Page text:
Is academic stress to blame for high suicide rates among Singaporean children?

Is academic stress to blame for high suicide rates among Singaporean children?

Are we putting too much emphasis on our children’s academic results? Is the rise in suicide rates among 10 to 19-year-olds the result?

With the recent news of a Primary 5 student committing suicide after receiving bad grades in school, there has been an increased amount of attention being turned towards the subject.

The Straits Times reported that last year there were 27 suicides among 10 to 19-year-olds. This figure is the highest here in Singapore in the last 15 years.

Do we as parents put too much emphasis on academic grades, as opposed to encouraging a more holistic approach towards development and growth? Additionally, is this extra pressure proving to be too much for our children?

Parents urged to manage expectations

As a parent, it is natural for you to want the best from and for your kid. This often means tuition, enrichment and a fair share of nagging. However, are the expectations we hold above our children’s heads more than they can handle?


Ms Lena Teo, deputy director of therapy and mental wellness services at the Children-At-Risk Empowerment Association Singapore, told The Straits Times, "Her mother told her that she could have scored above 85 had she been more careful.”

The quote was made in reference to a 13-year-old girl who had scored 83 marks for an exam. Instead of praising and acknowledging our child’s achievements, we point out where they could have done better.

There is no doubt that this behaviour could prove detrimental to our child’s mental health and self-esteem.

Are we subconsciously enforcing our expectations?

While you may not feel like you and your expectations are overbearing, your child may still be feeling the pressure.

Dr Carol Balhetchet, senior director for youth services at the Singapore Children's Society, told The Straits Times, “Children just want to see their parents happy for who and what they are.”


So while you may not explicitly tell your child he or she is expected to come home with a specific grade, they may still be able to pick up on your expectations.

You may not be aware of your expressions, tone of voice, or changes in behaviour after viewing a report card. Your child, on the other hand, is very aware of your reaction.

Regardless of how subtle or minute your reaction, your child may have already made the connection between their grades and the response they received. In doing this you have,without realising it, set an expectation for your child.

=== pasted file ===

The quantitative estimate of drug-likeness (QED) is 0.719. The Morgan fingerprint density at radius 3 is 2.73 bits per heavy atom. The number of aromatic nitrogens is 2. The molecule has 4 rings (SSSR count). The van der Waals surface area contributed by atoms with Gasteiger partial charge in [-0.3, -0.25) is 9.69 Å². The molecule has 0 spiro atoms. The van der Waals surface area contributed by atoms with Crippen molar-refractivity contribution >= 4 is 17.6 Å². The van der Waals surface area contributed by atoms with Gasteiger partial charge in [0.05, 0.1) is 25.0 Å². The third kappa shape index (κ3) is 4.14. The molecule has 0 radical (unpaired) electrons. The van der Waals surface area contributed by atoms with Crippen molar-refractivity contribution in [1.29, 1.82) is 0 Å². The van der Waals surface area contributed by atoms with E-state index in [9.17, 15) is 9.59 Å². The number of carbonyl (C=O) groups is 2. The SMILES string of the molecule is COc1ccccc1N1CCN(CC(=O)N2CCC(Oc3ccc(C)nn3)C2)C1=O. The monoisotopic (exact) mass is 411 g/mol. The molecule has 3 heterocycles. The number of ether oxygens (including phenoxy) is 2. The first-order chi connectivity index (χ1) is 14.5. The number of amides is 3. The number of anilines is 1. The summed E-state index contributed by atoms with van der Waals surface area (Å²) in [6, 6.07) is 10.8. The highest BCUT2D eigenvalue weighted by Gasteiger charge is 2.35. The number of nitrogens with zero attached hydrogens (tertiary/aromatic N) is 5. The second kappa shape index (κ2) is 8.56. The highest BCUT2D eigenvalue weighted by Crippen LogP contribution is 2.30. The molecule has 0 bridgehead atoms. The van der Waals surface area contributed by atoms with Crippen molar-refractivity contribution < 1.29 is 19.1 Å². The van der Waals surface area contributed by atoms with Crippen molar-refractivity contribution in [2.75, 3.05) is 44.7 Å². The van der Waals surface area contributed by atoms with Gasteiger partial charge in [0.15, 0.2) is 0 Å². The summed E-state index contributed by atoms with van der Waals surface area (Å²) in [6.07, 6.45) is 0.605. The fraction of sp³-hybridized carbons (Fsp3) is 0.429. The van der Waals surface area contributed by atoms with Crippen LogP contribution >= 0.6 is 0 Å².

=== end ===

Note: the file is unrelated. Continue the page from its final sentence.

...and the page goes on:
What are mums saying?

While it is important to explain to your child the importance of doing well in school, it is of equal importance that parents encourage and support their children. In an article published recently by The New Paper, it was highlighted that parents need to offer support and guidance to their children.


We decided to speak to some mums and see what they have to say with regards to the topic.

We asked Nisa Abdul Khan, a mother of 1, if she would make her son retake his Primary School Leaving Examinations (PSLE) should he have failed to do as well as she had hoped or expected.

To which she responded with, “No, if he has prepared for the exams to his best ability…I would much rather he progress naturally to Secondary 1 with kids his age. There are other ways to catch up and improve later on,”.

Parents need to understand and acknowledge that a bad grade, or a grade lower than hoped for, does not determine your child’s success rate later on in school and in life.

However, it is also important that one understands what your child is capable of and what your child, as an individual needs from you.

Jaya Mahesh, whose daughter will be sitting for her PSLE next year, says, “Regarding pressure, each kid to their own. My daughter thrives under pressure and actually requests that I nag her during exams.”

Learn to understand your child

Talk to your child about what he or she needs, some pressure may benefit some children – while another might respond negatively to it. Explain to your child the importance of their studies and let them know that you are there for them as a source of support.


Let them know that they should not be afraid to approach you in they are having problems with their classes or find certain subject particularly difficult. Once you have recognised your child’s strengths and weaknesses, you will be able to help them to better prepare for their tests and examinations.

Having your child voice their feelings to you means that you will be in a better position to help. One child might need more tuition or help, while another could benefit from a hobby or activity that helps give their brains a break!


Source: The Straits Times, The New Paper

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Written by

Sonia Pasupathy

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